Review for Assassination Classroom the Movie: 365 Days' Time
It just goes to show how much time I have to devote to the fine print. I really enjoyed Assassination Classroom the series when I reviewed it, and the idea of a feature film appealed to me. Even given the series conclusion, there’s no reason why they couldn’t tell a story somewhere in the series chronology, the way Trigun: Badlands Rumble and Cowboy Bebop: Knocking on Heaven’s Door did. A feature length story telling of an attempt on Koro-sensei that we never saw in the series with all the added production value and character development that could allow for... Alas, Assassination Classroom: The Movie 365 Days’ Time turns out to be one of those compilation recap features. This is going to be a short review.
Karma’s a civil servant now, Nagisa’s a teacher, and they meet up back at the old school and take some time to reminisce, look back to when they were middle school students with the strangest of teachers, and the most bizarre curriculum.
The moon has been destroyed! Most of it has been blown away, leaving a permanent crescent in the sky and a field of debris. And the one who has destroyed it, an enigmatic figure with a large round yellow head, and tentacles (but definitely not an alien, he claims) has threatened to destroy the Earth the following year, unless he is killed first. But killing him isn’t easy when he can move at Mach 20. And for the year before he destroys the world, he wants to be a teacher. He’s been installed at Kunagigaoka High School, teaching class 3-E. So the government come up with a proposition for this class, kill Koro-Sensei, and get 10 billion Yen in reward money. Education has never been so lethal.
Assassination Classroom: The Movie gets a 1.78:1 widescreen 1080p transfer which is on a par with the TV series, unsurprising given how much footage they share. Most of the new footage is of adult Karma and Nagisa pootling around their old school building, having a chat. It’s a good transfer, detailed and crisp, with strong colours, and no visible digital artefacts.
You have the choice between Dolby TrueHD 5.1 Surround English and Japanese, with subtitles and signs locked during playback. Despite the surround upgrade to the audio, I didn’t really notice too much of a difference between this and the TV series, although the action having a little more room to breathe certainly helped the presentation. The subtitles are timed accurately and are free of typos.
The disc boots to an animated menu. In terms of extras, you get a video commentary, ADR director Apphia Yu, Sonny Strait (Koro-sensei), and Austin Tindle (Karma), talking over select scenes from the film for 25:32.
You also get 4:32 of Promo Videos.
No! 47 television episodes do not go into a 92 minute movie, not with any form of imaginative compression, or quirky storytelling. It’s just not going to happen. I still fail to see the point of a recap movie. So few of them are watchable, and most of them are tedious highlights packages that lose all that made the original series so entertaining in the first place. It takes a master to get a recap movie to a watchable state, and that is dependent on the source material as well. Once in a blue moon, you might get a Stand Alone Complex: Individual Eleven, but films like that are the rule proving exceptions. Most recap compilations wind up like this,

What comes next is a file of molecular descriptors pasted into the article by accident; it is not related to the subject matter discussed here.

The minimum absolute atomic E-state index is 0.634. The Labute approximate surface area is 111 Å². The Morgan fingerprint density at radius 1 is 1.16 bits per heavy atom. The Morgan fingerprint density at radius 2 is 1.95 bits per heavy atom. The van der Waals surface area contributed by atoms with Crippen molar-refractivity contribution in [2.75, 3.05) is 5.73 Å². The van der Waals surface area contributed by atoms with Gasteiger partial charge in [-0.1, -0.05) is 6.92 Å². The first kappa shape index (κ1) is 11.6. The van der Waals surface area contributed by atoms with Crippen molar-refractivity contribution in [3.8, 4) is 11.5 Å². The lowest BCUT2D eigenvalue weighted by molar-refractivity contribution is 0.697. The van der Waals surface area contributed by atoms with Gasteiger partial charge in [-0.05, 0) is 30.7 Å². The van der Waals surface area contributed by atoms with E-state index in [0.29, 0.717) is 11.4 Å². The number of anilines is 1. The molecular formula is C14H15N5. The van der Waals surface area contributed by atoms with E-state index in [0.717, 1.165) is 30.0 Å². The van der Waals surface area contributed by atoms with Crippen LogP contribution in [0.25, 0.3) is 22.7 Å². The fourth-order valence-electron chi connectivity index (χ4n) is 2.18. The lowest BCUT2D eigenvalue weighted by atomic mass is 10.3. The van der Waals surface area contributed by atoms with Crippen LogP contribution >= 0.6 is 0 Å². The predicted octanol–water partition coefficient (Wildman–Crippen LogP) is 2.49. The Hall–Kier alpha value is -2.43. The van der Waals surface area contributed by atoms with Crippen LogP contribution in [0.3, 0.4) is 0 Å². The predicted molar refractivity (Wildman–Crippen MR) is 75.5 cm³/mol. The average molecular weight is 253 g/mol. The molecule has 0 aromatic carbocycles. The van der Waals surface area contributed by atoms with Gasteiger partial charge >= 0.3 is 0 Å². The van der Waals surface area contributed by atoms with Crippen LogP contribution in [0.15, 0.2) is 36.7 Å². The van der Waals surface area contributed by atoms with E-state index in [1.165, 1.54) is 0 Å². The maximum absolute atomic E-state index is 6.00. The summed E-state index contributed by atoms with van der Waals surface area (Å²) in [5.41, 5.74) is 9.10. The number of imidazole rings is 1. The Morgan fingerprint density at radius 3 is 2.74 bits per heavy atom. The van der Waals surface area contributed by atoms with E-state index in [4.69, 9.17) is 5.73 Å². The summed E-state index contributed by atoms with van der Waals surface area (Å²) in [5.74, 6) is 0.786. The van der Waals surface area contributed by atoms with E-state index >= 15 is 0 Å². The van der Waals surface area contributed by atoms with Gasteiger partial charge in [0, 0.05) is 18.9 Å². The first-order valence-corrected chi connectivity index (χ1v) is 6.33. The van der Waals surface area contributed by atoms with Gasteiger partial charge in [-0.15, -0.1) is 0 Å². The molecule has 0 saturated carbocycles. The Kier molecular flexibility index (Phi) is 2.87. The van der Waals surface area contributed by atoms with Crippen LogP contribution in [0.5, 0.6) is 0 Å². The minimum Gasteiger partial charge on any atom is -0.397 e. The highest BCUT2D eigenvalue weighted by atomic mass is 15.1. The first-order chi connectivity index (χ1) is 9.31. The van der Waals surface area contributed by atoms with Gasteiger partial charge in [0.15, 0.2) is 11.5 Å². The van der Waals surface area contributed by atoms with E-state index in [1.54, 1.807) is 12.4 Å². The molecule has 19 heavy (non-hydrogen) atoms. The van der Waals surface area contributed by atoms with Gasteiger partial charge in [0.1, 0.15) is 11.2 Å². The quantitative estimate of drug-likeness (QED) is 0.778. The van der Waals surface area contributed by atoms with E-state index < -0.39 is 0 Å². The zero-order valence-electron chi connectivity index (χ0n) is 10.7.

In this movie, most if not all of the series is left on the cutting room floor. Forget character development and forget being entertained. We get a quick set up, a little bit of Koro-sensei solving Nagisa’s problems with his mother, a little bit of Koro-sensei solving Karma’s trust issues, a little bit with Kayano (as that is essential to the conclusion), and 22 minutes in, the film spills out all of the essential secrets of the story in one big info-dump.
From that point on, we get the end of the story repeated again, with the last two episodes pretty much there frame for frame, including the lengthy death scene which without the 47 episodes of narrative and character development is totally unearned. I was bored into somnolence, which is something I never once experienced with the series. A big problem with the movie for me is that it’s told in past tense, two characters reminiscing about the past, about something that has already happened. That structure drains what drama and intensity there might be in the film, and really does add to the tedium, beyond the savage cuts applied to find a narrative in the series that would work in a movie.
So I once again wind up asking the question, just who is this movie for? If you have the series, you don’t really need it. If you don’t have the series, then if it’s dull knowing the context, it’s absolutely meaningless without it. I can’t see anyone choosing to pay money for a cinema ticket for it. It’s really for the collectors, the hardcore Assassination Classroom fan. You not only have the series on Blu-ray, you have it on DVD, and you get the Collector’s Edition as well as the Standard, and you import other countries’ versions for the different artwork. You have the manga, you have the plushies, you have the toys and the videogames and the collectible cards, and the rest of the merchandising. You have the live action movies, and yes, you have this compilation movie as well. And you never use, never touch any of it, because on another shelf, you have the one copy of the Assassination Classroom series that you’ve taken the cellophane off, because that’s the one that you watch. Assassination Classroom: The Movie 365 Days’ Time is for that person.